Testing and Quality Control

Routine evaluation helps us make our bikes the best they can possibly be while also ensuring they meet—and exceed—safety requirements.

At Pursuit we use a tensile test, which gives us the modulus (stiffness) and ultimate strength of the material. We may also perform a burn-off test which tells us the ratio of carbon fibers to epoxy resin. We take that information and use it to optimize the strength-to-weight ratio of the final part.

QC carbon frame

Once mechanical characteristics of the material and processing parameters have been confirmed, we apply those data to the frame design. We develop the general laminate of each portion of the frame and then zero in on the ply pattern.

We are actively developing the Pursuit process that ensures each frame meets our design goals. In addition to recording typical quality measures, we’ve implemented several other processes to track key manufacturing metrics.

Testing MARK I


We record information related to each bike, which is identified by its serial number. Travelers follow each part of the frame through the manufacturing process. The travelers includes ALL vital information such as material, layup, cure profile and environmental conditions.

Cure Profiles

Properly curing carbon fiber optimizes its fatigue life. In order to ensure each part has met the temperature and time requirements to cure properly, all tools are fitted with multiple thermocouples and tested for hot and cold spots. Once we know how each tool responds to heat, we program a custom cure profile for that tool. We review all cures and then log that information in the corresponding frame’s record.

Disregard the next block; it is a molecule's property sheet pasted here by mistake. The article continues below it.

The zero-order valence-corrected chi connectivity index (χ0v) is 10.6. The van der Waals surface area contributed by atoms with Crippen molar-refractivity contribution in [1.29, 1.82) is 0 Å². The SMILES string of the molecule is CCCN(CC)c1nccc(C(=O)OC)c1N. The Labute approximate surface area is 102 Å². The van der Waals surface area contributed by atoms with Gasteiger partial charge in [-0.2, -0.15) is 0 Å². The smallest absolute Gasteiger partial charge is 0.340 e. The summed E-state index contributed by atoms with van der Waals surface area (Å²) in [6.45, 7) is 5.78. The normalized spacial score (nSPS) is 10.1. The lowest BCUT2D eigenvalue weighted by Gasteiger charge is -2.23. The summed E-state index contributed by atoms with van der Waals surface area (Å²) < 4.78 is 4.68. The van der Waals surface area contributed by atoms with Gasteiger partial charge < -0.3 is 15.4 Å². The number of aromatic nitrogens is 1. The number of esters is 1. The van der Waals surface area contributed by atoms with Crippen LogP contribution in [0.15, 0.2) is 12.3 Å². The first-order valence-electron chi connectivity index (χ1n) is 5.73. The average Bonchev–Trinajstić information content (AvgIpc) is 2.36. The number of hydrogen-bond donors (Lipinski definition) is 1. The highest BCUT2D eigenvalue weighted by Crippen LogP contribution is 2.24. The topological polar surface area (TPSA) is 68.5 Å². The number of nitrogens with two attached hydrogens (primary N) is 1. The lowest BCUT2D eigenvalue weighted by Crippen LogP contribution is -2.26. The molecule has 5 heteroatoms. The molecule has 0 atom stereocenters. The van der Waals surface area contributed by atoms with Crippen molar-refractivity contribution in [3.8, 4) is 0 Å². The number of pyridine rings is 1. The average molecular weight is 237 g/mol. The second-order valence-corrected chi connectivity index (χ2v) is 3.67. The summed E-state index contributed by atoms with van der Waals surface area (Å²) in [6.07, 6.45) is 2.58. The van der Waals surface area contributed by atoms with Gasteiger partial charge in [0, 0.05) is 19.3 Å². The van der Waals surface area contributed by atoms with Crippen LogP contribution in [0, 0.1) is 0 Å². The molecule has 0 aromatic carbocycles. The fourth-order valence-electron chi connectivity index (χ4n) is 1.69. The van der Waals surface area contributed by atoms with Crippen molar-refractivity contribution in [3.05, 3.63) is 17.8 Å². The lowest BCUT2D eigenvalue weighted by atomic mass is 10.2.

Bond Assurance

All of the frame’s parts are bonded together and each joint is wrapped with carbon fiber and then cured. If done correctly, the bonded joint will be stronger than the surrounding material. To ensure that bonds meet our requirements, we weigh and record all curing to check that all bond-lines meet spec.

Prototype Testing

We test during both process development and on randomized samples during production. We also conduct non-destructive tests on all parts as a matter of routine during the manufacturing process. All designs undergo ISO 4210-6 and EN 14781 testing during the design phase, process development phase and prototype evaluation.

Fatigue testing involves applying cyclic loads akin to hitting bumps and/or pedaling whereas impact testing is centered on a single front-end collision. Both tests help ensure we are building safe, reliable frames, while also providing us with important information that we can put back into R&D.

MARK I Carbon Road Bike


Arguably the best part of the job. While we do collect data when we are testing bikes, most of what we evaluate is seat-of-the-pants qualitative feedback. How do we like the feel—is it smooth enough and stiff enough? How does it feel when we hit bumps and expansion joints? How does it turn and sprint? We use accelerometers and strain gauges to collect data as well as the basic information you get from your Garmin—power, mileage, time and elevation. All of that information is considered alongside other data to give us a complete picture of the bike’s performance and safety specs.